However, the descriptions of Miyax/Julie’s culture and herself were often exoticised or laced with unfortunate implications. An example was the description of Miyax’s looks. It’s said she’s an “Eskimo beauty”, which comes with the implication of “pretty for an Eskimo”. Not properly pretty, like a Northern European. Add in her thinking she looked more beautiful when she was starving, because her face was thin like a European. Even when she changes her attitudes towards Europeans, she doesn’t start to think of herself as beautiful.

When Miyax decides to embrace Yupik traditions, she does so in a very black-and-white way. The real world isn’t as simplistic as traditional is good and modern is bad. Someone can hunt in traditional ways and enjoy chocolate cake. They can travel on foot and carry a phone. I wasn’t comfortable with the vibe that the only way to connect with her culture was to exist in the past, as it ignores the modern reality of Yupik people.

There’s also the issue that Miyax’s husband from an arranged marriage is non-neurotypical and ends up trying to rape her (the attack that leads her to run away). Non-neurotypical people are often portrayed as violent in books, but are more likely to be the victims of violence for real. It’s not a good trope to be reinforcing.

I couldn’t get away from how much like an outsider’s view the story read. With the added helping of the attempted rape scene, I didn’t enjoy it very much.

This Strange Way of Dying – Silvia Moreno-Garcia

Collection CoverFirst Published: 1st September, 2013
Genre: Speculative Fiction / Short Story Collection
Available: Amazon.com | Amazon UK

Silvia Moreno-Garcia’s collection has stories mostly set in Mexico, with speculative and folkloric themes. My favourite was “Maquech”, about selling live beetle jewellery. The beetle is the last one decorated by a particular crafter, and brings with it dreams of the jungle. Yet it has to be sold to cover basic living costs, to a rich person who only wants it as this season’s shiny thing.

It’s a strong collection, with a range of themes and approaches. Recommended for those who like stories of the quietly strange.

Agatha Raisin and the Quiche of Death – M.C. Beaton

Agatha Raisin CoverSeries: Agatha Raisin, #1
First Published: December, 1992
Genre: Cozy Mystery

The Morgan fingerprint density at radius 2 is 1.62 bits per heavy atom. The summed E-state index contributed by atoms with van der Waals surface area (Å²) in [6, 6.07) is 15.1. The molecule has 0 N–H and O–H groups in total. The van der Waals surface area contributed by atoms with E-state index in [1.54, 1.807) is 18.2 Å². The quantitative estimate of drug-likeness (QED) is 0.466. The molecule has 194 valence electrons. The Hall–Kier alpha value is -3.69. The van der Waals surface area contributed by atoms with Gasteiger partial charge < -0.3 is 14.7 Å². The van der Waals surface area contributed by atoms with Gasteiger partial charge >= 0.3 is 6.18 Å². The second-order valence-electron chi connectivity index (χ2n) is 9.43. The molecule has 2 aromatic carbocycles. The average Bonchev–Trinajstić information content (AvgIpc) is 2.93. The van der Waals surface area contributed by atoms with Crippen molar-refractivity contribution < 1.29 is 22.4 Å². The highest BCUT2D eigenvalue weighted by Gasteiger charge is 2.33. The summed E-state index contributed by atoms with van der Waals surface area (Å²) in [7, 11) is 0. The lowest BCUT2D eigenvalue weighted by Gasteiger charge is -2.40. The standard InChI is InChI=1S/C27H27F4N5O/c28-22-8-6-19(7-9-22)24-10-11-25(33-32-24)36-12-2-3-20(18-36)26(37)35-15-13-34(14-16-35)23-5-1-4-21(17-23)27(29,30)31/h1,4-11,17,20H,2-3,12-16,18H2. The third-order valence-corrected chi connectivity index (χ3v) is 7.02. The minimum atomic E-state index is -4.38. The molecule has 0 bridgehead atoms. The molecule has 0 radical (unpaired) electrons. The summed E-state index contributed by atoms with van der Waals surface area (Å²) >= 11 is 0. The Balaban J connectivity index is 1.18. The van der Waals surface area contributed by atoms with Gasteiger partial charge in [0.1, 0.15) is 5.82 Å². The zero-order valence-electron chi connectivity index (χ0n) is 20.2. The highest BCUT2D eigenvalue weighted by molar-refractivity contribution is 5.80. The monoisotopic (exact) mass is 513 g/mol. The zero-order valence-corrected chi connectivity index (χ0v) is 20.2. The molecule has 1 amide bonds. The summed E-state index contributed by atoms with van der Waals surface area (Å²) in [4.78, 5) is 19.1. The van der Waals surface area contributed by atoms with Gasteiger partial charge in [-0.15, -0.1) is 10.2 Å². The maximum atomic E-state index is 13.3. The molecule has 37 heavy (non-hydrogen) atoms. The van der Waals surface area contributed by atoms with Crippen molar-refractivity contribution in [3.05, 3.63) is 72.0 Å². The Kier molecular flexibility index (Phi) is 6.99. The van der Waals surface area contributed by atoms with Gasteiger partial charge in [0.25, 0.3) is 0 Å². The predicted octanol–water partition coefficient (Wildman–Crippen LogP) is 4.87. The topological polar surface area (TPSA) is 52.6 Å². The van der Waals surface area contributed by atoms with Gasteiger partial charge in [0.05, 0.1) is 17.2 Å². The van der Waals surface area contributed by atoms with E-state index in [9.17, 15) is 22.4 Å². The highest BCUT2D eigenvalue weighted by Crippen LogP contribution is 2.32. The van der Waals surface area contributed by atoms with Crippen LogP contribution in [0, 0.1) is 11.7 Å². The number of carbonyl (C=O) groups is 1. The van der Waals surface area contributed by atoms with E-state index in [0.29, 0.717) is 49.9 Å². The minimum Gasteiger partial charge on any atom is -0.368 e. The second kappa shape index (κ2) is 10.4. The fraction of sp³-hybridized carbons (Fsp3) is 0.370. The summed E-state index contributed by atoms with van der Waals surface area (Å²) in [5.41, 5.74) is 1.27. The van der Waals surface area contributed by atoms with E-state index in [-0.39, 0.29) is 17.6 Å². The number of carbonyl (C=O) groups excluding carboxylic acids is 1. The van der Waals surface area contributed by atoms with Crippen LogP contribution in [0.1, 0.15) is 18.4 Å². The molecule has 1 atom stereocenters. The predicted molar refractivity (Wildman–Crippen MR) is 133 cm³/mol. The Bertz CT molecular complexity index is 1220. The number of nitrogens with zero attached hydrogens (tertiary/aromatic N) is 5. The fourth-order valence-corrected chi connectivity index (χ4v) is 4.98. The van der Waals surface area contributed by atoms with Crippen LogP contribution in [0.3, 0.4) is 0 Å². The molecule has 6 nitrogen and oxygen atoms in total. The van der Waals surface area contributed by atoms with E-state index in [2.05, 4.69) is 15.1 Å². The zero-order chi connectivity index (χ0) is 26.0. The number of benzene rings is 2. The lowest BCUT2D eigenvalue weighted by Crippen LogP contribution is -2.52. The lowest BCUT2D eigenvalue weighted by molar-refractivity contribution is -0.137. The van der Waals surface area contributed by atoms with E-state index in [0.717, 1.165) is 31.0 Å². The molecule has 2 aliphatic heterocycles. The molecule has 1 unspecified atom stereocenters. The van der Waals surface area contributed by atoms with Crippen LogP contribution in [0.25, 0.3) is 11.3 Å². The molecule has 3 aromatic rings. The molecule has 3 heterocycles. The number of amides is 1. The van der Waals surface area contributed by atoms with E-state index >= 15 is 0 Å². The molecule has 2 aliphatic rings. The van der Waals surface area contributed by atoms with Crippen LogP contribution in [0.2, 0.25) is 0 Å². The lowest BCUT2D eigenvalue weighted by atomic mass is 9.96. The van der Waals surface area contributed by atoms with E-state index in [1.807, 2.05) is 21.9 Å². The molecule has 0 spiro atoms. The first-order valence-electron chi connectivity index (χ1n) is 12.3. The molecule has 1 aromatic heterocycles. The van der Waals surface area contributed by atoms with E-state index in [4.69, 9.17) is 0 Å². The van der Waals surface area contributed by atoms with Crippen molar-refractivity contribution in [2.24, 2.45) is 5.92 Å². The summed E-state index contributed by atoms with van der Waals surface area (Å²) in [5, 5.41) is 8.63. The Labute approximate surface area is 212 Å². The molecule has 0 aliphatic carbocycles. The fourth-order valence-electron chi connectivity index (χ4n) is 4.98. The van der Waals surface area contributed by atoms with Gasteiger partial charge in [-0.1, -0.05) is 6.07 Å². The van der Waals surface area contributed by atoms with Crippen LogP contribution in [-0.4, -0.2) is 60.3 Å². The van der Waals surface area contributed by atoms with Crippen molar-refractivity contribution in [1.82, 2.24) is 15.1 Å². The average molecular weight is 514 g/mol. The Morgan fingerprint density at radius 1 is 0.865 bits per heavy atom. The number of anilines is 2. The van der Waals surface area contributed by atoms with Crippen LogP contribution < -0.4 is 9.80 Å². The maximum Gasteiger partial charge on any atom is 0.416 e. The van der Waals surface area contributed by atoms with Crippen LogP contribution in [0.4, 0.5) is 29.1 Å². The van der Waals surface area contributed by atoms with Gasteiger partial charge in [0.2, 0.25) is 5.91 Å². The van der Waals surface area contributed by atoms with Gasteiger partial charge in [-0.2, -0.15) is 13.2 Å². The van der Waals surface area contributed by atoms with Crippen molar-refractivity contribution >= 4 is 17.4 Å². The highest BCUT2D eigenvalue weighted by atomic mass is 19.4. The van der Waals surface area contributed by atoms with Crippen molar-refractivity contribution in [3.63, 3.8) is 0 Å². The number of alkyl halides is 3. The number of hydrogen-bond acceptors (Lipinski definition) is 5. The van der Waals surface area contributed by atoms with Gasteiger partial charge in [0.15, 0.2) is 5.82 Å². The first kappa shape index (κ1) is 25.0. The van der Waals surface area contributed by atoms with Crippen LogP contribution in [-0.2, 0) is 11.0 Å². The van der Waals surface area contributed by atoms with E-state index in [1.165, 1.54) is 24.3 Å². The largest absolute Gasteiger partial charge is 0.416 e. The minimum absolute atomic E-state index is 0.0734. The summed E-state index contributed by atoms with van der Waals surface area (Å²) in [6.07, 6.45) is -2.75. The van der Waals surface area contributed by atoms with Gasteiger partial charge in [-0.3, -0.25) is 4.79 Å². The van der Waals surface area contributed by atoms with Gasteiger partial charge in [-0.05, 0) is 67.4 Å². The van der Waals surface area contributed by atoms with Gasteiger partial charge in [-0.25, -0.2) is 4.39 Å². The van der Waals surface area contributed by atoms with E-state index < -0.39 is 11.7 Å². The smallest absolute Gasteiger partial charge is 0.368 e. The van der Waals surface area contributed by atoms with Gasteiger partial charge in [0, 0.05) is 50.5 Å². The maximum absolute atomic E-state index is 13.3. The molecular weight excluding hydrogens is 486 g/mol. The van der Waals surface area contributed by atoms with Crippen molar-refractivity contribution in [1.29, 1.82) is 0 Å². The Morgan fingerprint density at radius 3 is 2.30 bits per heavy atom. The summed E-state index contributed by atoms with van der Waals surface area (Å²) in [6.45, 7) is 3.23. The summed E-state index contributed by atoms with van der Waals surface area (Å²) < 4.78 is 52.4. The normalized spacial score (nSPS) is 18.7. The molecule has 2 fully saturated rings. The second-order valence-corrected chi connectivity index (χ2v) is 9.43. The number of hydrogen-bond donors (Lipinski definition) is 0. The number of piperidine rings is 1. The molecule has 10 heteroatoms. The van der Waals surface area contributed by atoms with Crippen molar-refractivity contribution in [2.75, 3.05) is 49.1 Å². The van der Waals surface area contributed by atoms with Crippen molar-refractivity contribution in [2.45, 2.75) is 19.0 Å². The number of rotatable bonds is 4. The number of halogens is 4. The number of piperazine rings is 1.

Available: Amazon.com | Amazon UK

Agatha Raisin takes early retirement from her PR job to move to a quiet Cotswolds village. In order to fit in, she enters the quiche competition with a quiche she bought. When the judge dies after eating her quiche, her deception comes out. But was the death an accident or murder?

The main focus is really on Agatha trying to find where she fits. Her life has been very lonely up to moving to the village, and she feels like an outsider (which brings her to cheat, as she thinks winning will help her fit in). She does spend time questioning suspects and the like, but she isn’t fully committed to the path of the amateur sleuth and has her own doubts about whether it was murder. It’s clear this book is setting her up to believe in herself as a sleuth.

The mystery was relatively straight-forward, though there are several suspects (one of my criticisms of a number of the mysteries I’ve read recently is there’s only one possible suspect).

I found the main character interesting. Agatha is someone who’s had to struggle for everything she’s got in life. She’s abrasive, ruthless and not above cheating to get where she needs to go. During the story, she has to acknowledge that she’s not always the nicest person. But the people around her also have to acknowledge that she’s good at getting stuff done.

In terms of inclusion, some of the characters are rather stereotyped. The one that particularly got the side-eye from me was describing one of the characters as “gypsy-looking”. She was also someone with poor personal hygiene and a gambling problem.

Then there’s Roy, who comes across as the stereotypical gay best friend and is described as effeminate. I did like that Agatha disapproves of some of his later actions as chauvinistic (like wanting to marry a woman purely to help advance his career). It’ll be interesting to see where Roy ends up going with that. Personally, I liked his first friend (implied boyfriend) Steve, who was serious and wrote everything down in a notebook. He made a good contrast with Roy… but I suspect he wasn’t being set up as a regular series character.

There’s also Bill Wong the British-Chinese detective, who I imagine will be a reoccurring role, though there wasn’t that much of him in this one (he’s mostly there to warn Agatha not to get involved, rather than working with her).

Overall, I enjoyed the story. It fulfils its cozy mystery aim of providing a lighter read, with nothing too graphic (there’s some mild violence and a few instances of stronger language). It also made me want to eat quiche (though I avoided the spinach one). My main criticism is the stereotyping and some of the language used to describe marginalised people, which did detract from my enjoyment of the book.